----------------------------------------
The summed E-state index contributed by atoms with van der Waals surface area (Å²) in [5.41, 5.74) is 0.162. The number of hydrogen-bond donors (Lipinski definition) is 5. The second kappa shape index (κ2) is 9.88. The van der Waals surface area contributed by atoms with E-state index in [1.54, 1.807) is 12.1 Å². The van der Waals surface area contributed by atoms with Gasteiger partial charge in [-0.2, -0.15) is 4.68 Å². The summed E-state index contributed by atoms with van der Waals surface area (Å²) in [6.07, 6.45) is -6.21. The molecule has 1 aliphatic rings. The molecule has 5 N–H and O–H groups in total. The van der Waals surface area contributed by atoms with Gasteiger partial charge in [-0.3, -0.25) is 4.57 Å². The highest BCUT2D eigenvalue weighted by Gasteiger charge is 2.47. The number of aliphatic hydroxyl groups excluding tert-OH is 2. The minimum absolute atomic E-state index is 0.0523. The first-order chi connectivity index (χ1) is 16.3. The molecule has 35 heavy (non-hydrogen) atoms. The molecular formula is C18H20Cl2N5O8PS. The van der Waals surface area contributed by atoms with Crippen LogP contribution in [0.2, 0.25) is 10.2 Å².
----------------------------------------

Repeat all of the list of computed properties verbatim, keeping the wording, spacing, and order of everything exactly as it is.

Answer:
The summed E-state index contributed by atoms with van der Waals surface area (Å²) in [5.41, 5.74) is 0.162. The number of hydrogen-bond donors (Lipinski definition) is 5. The second kappa shape index (κ2) is 9.88. The van der Waals surface area contributed by atoms with E-state index in [1.54, 1.807) is 12.1 Å². The van der Waals surface area contributed by atoms with Gasteiger partial charge in [-0.2, -0.15) is 4.68 Å². The summed E-state index contributed by atoms with van der Waals surface area (Å²) in [6.07, 6.45) is -6.21. The molecule has 1 aliphatic rings. The molecule has 5 N–H and O–H groups in total. The van der Waals surface area contributed by atoms with Gasteiger partial charge in [-0.3, -0.25) is 4.57 Å². The highest BCUT2D eigenvalue weighted by Gasteiger charge is 2.47. The number of aliphatic hydroxyl groups excluding tert-OH is 2. The minimum absolute atomic E-state index is 0.0523. The first-order chi connectivity index (χ1) is 16.3. The molecule has 35 heavy (non-hydrogen) atoms. The molecular formula is C18H20Cl2N5O8PS. The van der Waals surface area contributed by atoms with Crippen LogP contribution in [0.2, 0.25) is 10.2 Å².